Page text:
If the house has old frames, the heat loss will be considerable. Therefore, more powerful batteries will be required. Ideally it is desirable to replace these frames as this represents an additional cost for heating.
Window size does matter
According to logic, the more windows a room has and the wider the view, the more sensitive the heat loss through them is. The \"X\" coefficient in the formula for the heat output required from the radiators reflects this.
In a room with big windows, the radiators should be of the same size and quality as the room frame
The normal value is the total of the window area divided by the room size which is between 0.2 and 0.3.
Let us give the basic values of the coefficient X for different situations:
- X = 1.0 - for a ratio of areas from 0.2 to 0.3.
- X = 0.9 - for a ratio of areas from 0.1 to 0.2.
- X = 0.8 - when the ratio of areas is up to 0.1.
- X = 1.1 - when the ratio of areas is from 0.3 to 0.4.
- X = 1.2 - when it is from 0.4 to 0.5.
If the size of the window openings (for example in rooms with panoramic windows) exceeds the suggested ratios, it is reasonable to add another 10% to the X value when the area ratio increases by 0.1.
A door in a room that is regularly used in winter to access an open balcony or loggia makes its own adjustments to the heat balance. For such a room, it is right to increase X by another 30% (x1,3).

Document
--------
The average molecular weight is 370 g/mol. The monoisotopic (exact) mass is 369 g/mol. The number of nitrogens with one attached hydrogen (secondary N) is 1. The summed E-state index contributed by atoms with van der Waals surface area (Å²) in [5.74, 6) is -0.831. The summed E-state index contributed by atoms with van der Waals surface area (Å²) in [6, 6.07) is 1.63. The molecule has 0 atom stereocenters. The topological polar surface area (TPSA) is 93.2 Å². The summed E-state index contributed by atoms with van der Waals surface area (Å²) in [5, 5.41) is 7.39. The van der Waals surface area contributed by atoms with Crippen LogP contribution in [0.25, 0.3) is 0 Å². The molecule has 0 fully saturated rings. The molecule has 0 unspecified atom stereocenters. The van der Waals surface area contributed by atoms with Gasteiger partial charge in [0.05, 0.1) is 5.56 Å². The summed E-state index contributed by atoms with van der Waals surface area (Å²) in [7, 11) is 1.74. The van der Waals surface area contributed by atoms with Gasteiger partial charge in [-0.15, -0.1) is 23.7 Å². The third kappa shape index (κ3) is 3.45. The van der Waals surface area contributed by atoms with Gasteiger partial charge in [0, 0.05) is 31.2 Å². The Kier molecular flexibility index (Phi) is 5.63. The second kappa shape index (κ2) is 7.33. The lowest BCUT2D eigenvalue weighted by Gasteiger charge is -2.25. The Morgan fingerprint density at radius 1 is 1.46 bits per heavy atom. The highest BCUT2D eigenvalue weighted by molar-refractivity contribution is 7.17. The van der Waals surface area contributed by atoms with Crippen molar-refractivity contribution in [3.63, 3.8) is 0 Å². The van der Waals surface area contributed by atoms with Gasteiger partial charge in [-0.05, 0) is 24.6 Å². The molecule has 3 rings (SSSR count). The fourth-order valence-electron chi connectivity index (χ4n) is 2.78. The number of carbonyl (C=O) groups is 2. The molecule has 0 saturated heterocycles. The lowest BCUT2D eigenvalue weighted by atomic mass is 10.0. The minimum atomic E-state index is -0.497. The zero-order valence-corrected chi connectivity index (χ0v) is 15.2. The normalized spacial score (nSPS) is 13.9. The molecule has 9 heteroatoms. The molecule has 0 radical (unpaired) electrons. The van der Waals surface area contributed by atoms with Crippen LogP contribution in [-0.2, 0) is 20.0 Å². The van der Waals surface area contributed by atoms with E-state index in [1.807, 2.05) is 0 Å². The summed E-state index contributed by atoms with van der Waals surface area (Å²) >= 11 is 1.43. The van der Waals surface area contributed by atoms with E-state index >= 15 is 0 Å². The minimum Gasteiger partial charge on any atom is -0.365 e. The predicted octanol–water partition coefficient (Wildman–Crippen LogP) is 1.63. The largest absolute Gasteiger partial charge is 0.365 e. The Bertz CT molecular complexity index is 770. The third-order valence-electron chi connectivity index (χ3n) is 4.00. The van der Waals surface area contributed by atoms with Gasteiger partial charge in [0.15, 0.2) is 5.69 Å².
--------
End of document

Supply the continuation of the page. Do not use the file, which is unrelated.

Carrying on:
The loss of heat energy can easily be compensated by a compact installation of a water channel or an electric convector under the balcony door.
The influence of the closed battery
All the radiator which is less obstructed by various artificial and natural obstacles will certainly give the heat better. In this case, the formula for calculating its heat output is extended by the coefficient \"Y\", taking into account the conditions of the battery.
The most common location of radiators is under the window sill. In this position the coefficient is 1.
See the typical situation where the radiators are placed:
- Y = 1.0 - just under the window sill.
- Y = 0.9 - if the radiator is suddenly completely open from all sides.